DA Mulls Shooting of Alzheimers Patient Who Tried to Enter Home
Ronald Westbrook's Rottweiler refused to leave his body after shooting.
Dec. 3, 2013— -- Georgia prosecutors say they are trying to determine whether to charge a homeowner with a crime after he shot an elderly Alzheimers patient as the man was trying to get into his house during the middle of the night.
The man who fired the shot had moved into the neighborhood just days earlier, police said. The victim had been wandering in the cold for hours with his two dogs, and after he was shot one of his dogs laid across his body protectively and had to be pried away by animal control.
In the coming weeks, authorities from the Walker County District Attorney's and sheriff's offices will meet to determine whether to file charges against Joe Hendrix, 34, who fatally shot Ronald Westbrook, 72, on Nov. 27.
The controversial "stand your ground" law may play a role in the prosecutor's decision. The Georgia version of the law was enacted in 2006 and states that a person has no duty to retreat and can use deadly force when they feel their lives or property are endangered.
Walker County Sheriff Steven Wilson told ABCNews.com there was no doubt that Hendrix "perceived a threat" when he fired four shots at the elderly Alzheimer's patient. However the decision on whether to file charges will be left to the district attorney.
"It's a very unfortunate set of circumstances and we're just trying to gather the facts and the evidence," Wilson said.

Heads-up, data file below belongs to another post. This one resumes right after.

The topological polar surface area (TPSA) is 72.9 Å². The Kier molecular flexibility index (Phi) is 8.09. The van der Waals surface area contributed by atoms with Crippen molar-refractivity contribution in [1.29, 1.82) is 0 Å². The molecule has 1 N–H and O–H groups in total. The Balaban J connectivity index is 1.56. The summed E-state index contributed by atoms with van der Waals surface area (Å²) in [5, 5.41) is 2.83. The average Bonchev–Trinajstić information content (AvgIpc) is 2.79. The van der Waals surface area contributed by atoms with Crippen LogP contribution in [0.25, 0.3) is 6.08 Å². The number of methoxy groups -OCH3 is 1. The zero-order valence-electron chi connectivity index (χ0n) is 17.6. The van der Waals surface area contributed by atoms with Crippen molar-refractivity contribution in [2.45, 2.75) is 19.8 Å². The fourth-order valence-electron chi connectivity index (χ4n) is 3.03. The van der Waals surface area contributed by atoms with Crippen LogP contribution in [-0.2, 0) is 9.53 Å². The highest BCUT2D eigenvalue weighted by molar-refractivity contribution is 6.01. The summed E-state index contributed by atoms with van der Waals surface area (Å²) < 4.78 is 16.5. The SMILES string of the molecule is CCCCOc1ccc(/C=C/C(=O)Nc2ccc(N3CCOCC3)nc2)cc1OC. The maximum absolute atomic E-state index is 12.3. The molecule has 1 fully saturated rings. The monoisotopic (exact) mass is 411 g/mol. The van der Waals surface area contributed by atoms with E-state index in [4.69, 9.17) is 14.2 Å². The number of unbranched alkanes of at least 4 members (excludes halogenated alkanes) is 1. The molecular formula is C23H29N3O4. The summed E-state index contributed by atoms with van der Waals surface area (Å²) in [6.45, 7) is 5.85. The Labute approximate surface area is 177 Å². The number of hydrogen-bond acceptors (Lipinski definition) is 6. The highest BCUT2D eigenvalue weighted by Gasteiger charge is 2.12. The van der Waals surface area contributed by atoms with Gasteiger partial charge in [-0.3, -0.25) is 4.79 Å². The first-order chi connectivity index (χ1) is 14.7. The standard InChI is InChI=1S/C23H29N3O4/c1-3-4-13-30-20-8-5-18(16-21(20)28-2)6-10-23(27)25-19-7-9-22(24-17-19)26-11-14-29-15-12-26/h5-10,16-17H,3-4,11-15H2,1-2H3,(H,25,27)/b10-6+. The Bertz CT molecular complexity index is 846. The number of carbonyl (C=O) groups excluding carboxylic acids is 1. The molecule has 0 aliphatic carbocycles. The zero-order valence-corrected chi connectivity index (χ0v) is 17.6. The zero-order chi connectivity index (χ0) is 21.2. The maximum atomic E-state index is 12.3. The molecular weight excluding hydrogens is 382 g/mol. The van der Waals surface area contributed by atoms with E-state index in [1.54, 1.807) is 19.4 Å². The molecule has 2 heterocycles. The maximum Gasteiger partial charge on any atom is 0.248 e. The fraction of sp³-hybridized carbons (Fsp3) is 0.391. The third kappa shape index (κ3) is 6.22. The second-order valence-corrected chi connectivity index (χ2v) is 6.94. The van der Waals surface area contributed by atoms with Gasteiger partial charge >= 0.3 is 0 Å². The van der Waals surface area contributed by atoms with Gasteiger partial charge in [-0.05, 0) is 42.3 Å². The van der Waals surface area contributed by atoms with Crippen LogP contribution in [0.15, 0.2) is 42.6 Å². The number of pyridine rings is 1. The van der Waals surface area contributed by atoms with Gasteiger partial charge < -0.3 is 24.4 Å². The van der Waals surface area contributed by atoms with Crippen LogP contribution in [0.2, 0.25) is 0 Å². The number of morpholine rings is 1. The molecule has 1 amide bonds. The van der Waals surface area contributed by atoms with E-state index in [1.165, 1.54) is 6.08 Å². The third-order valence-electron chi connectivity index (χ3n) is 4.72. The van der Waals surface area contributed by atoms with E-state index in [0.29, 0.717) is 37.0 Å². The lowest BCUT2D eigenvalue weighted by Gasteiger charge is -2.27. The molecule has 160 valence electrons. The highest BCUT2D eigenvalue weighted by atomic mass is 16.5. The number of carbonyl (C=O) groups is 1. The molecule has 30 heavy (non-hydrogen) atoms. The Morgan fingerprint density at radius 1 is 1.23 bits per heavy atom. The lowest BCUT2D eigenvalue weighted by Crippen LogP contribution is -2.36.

Alzheimer's Patient Left Home With Dogs
Around 1 a.m. last Wednesday, on the eve of Thanksgiving, Wilson said Westbrook, who suffered from advanced Alzheimer's, slipped out of the home he shared with his wife of 51 years.
Dressed in a windbreaker and straw hat, Wilson said the retired U.S. Air Force lieutenant colonel took his two dogs with him and wandered outside for hours on one of the coldest nights of the season.
Around 2 a.m., the sheriff said a police officer found Westbrook by a mailbox and asked him what he was doing.
Westbrook replied that he was getting his mail. When the officer asked where he lived, the sheriff said Westbrook pointed to a well-lit house at the top of a hill where people were sitting on the porch.
"Come to find out, this was a home where Mr. Westbrook had lived many years previously to this," Wilson said.
After the officer left, the sheriff said Westbrook continued walking until he reached a residence at the end of a cul-de-sac where Joe Hendrix and his fiancee had moved in just 11 days earlier.
"Around 3:50 a.m., they were awakened by their dog barking really loud and aggressively," Wilson said. "They got up and made their way to the living room and could see a man at the front door jiggling and turning the door knob and also ringing the door bell."
During the time Hendrix's fiancee was on the phone with 911 dispatchers, Wilson said Westbrook left the porch and returned before disappearing again into the darkness of the night.
Around 4 a.m., before police arrived, Wilson said Hendrix armed himself and went outside where he ordered the person he believed was a prowler to stop and identify himself.
When Westbrook didn't respond and continued walking toward him, Wilson said Hendrix fired four shots. Three missed, but one fatal shot hit the veteran in the chest.
"He perceived a threat and that is why he fired his weapon," Wilson said. "He then came back inside and told the dispatcher he shot the man."
Wilson said Westbrook was pronounced dead five minutes later by deputies who arrived on the scene.
One of Westbrook's dogs, a rottweiller, had laid down on his body to protect him and had to be physically removed, the sheriff said.
Wilson said Hendrix and his fiancee have been "fully cooperative and we believe completely truthful from the very beginning."
Hendrix was unable to be reached for comment at a listed phone number. It was unclear if he had hired an attorney.